Powerman 5000: No Crying In The Closet

Frontman Spider brings it all down to earth on band's latest LP, due in July.

Before asking Any One for Doomsday? in late July, Powerman 5000 will

drop a song called "Bombshell" to help you decide.

The single is just what's in order for a world full of rock bands making

music whose purpose is to make fans want "to curl up in the corner or go cry in the closet,"

says frontman Spider.

"I'm so tired of that crap," he said Tuesday. "The purpose of rock music is to

make you feel like you can do anything, make you wanna drive fast, take on

the world.

"So when you hear 'Bombshell' it's sort of this big, giant, sing-along

rallying-around vibe. A lot of the record tends to be like that — there's a very

empowering kind of vibe to it."

That may not sound like much of a new twist for Powerman, especially

considering the band's breakthrough album, Tonight the Stars Revolt!

(1999). A tribute to the sci-fi world, the album featured invincible lyrics

and a larger-than-life electro rock sound, with Spider adopting a superhero

image to cap it all off.

While retaining the sci-fi themes on Any One for Doomsday? (July 31),

Powerman 5000 are intent on bringing themselves down to earth — and proving that their superhuman tendencies come from something real.

"For whatever reason, we got painted as having this tongue-in-cheek

cartooney image," said Spider. "Looking back at

all the imagery that we put together, I can totally understand why, but that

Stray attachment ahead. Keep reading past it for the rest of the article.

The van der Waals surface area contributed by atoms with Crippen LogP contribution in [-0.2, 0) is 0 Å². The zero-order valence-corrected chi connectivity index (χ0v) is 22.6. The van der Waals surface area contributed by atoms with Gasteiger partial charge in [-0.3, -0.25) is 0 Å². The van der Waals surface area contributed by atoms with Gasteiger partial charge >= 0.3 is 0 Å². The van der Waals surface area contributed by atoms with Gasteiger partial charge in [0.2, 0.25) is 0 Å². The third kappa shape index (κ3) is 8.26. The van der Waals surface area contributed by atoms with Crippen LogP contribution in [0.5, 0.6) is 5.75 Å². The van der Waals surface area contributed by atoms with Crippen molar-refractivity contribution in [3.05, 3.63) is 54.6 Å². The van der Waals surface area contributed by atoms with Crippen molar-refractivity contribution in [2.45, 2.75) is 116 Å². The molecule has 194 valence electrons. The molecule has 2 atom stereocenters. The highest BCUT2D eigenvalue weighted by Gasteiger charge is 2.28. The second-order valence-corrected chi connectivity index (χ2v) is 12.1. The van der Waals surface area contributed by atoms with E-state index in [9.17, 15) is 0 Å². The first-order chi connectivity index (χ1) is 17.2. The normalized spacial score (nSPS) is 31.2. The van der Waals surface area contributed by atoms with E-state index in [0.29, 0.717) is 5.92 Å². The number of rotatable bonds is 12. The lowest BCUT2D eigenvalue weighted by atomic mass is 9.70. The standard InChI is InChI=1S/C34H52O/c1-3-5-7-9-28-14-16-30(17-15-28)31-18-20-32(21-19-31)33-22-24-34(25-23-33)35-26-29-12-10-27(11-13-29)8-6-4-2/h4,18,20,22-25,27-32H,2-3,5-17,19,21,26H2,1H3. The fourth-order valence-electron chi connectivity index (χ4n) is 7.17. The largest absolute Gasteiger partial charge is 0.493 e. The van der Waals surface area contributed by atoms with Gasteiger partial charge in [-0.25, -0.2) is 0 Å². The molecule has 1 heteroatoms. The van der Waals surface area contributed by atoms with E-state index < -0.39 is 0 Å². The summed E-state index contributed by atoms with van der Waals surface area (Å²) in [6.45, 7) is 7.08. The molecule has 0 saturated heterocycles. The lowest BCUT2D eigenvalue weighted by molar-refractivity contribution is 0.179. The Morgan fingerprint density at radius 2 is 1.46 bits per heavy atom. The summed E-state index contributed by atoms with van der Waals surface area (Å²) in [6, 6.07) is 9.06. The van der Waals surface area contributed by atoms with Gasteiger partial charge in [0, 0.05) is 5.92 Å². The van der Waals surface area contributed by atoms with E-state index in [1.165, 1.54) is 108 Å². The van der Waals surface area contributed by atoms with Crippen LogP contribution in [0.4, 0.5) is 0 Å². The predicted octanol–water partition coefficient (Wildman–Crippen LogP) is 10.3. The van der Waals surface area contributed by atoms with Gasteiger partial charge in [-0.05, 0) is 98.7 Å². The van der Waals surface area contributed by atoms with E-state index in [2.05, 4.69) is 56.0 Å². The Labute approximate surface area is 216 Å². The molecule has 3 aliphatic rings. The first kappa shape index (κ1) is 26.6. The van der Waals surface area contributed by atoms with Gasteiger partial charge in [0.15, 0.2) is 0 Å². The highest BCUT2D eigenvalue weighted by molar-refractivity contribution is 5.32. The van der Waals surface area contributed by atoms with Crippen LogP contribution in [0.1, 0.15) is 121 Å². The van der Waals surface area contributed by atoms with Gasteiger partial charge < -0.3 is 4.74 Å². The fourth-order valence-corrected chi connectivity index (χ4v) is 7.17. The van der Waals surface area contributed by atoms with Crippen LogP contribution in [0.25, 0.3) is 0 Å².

was never the intention. We take our music seriously. There's gonna be a bit

of an effort to take a half a step away from that."

"Bombshell," one of the first songs Powerman wrote for the record, provided

some early reassurance that the band was on the right track, Spider said.

The singer said another one of his favorites is a song called "Danger Is

Go," whose title comes from a saying often repeated on the '60s British

sci-fi television show "Thunderbirds."

"The outro to that song is the heaviest moment that we've ever achieved as a

band. That's never been really a goal of ours, but for that one moment, it

feels like we achieved that. A lot of people will be surprised at the

intensity level at some moments on this record."

While Spider promised the album will feature plenty of "full-on Powerman

rockers with big guitars and big choruses," there are a few serious

stylistic departures, he said. One such number is "The Future That Never

Was," which Spider described as a mellow tune that sounds like it was

excerpted from "Twin Peaks." Another is the all-electronic number "The

Megatronic."

Powerman 5000 are planning to stage a headlining tour to kick off in

mid-August. The Boston band hopes to take a couple rising bands out for

the trek — similar to its 2000 Rockets & Robots Tour with Static-X and

Dope.

The group is getting creative with its merchandise this time around,

planning to market Powerman 5000 toys, including dolls of all the band

members and a miniature stage set. Backpacks and CD holders

are also in the pipeline.

"I want this to be the year of Powerman," Spider said. "Whatever that means,

whether we sell two million records or 10 million. I just want to go all

guns blazing. Every band has its year. I want to make sure that last year

wasn't it."